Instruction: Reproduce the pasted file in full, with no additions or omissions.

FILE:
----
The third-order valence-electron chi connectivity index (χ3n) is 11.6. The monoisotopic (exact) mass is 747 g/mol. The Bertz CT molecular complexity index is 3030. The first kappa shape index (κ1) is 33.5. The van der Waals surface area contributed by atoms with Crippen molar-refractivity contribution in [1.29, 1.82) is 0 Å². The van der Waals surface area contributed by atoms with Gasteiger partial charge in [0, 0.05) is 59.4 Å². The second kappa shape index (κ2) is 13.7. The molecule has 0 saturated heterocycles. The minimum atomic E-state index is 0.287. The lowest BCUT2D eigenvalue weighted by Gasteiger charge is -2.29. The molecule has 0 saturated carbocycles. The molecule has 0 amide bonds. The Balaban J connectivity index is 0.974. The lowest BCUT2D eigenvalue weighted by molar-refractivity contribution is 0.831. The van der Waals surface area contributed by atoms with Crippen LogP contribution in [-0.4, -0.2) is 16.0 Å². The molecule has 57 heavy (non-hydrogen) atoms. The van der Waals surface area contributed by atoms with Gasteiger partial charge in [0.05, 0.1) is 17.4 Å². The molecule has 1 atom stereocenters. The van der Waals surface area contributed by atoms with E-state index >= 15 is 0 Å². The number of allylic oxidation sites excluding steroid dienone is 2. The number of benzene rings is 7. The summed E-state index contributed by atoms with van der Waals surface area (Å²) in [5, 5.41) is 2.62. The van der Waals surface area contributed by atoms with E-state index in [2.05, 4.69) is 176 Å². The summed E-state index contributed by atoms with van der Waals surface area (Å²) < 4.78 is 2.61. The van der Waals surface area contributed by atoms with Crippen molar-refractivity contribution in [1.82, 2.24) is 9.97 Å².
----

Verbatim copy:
The third-order valence-electron chi connectivity index (χ3n) is 11.6. The monoisotopic (exact) mass is 747 g/mol. The Bertz CT molecular complexity index is 3030. The first kappa shape index (κ1) is 33.5. The van der Waals surface area contributed by atoms with Crippen molar-refractivity contribution in [1.29, 1.82) is 0 Å². The van der Waals surface area contributed by atoms with Gasteiger partial charge in [0, 0.05) is 59.4 Å². The second kappa shape index (κ2) is 13.7. The molecule has 0 saturated heterocycles. The minimum atomic E-state index is 0.287. The lowest BCUT2D eigenvalue weighted by Gasteiger charge is -2.29. The molecule has 0 saturated carbocycles. The molecule has 0 amide bonds. The Balaban J connectivity index is 0.974. The lowest BCUT2D eigenvalue weighted by molar-refractivity contribution is 0.831. The van der Waals surface area contributed by atoms with Crippen LogP contribution in [-0.4, -0.2) is 16.0 Å². The molecule has 57 heavy (non-hydrogen) atoms. The van der Waals surface area contributed by atoms with Gasteiger partial charge in [0.05, 0.1) is 17.4 Å². The molecule has 1 atom stereocenters. The van der Waals surface area contributed by atoms with E-state index >= 15 is 0 Å². The number of allylic oxidation sites excluding steroid dienone is 2. The number of benzene rings is 7. The summed E-state index contributed by atoms with van der Waals surface area (Å²) in [5, 5.41) is 2.62. The van der Waals surface area contributed by atoms with E-state index in [2.05, 4.69) is 176 Å². The summed E-state index contributed by atoms with van der Waals surface area (Å²) < 4.78 is 2.61. The van der Waals surface area contributed by atoms with Crippen molar-refractivity contribution in [1.82, 2.24) is 9.97 Å².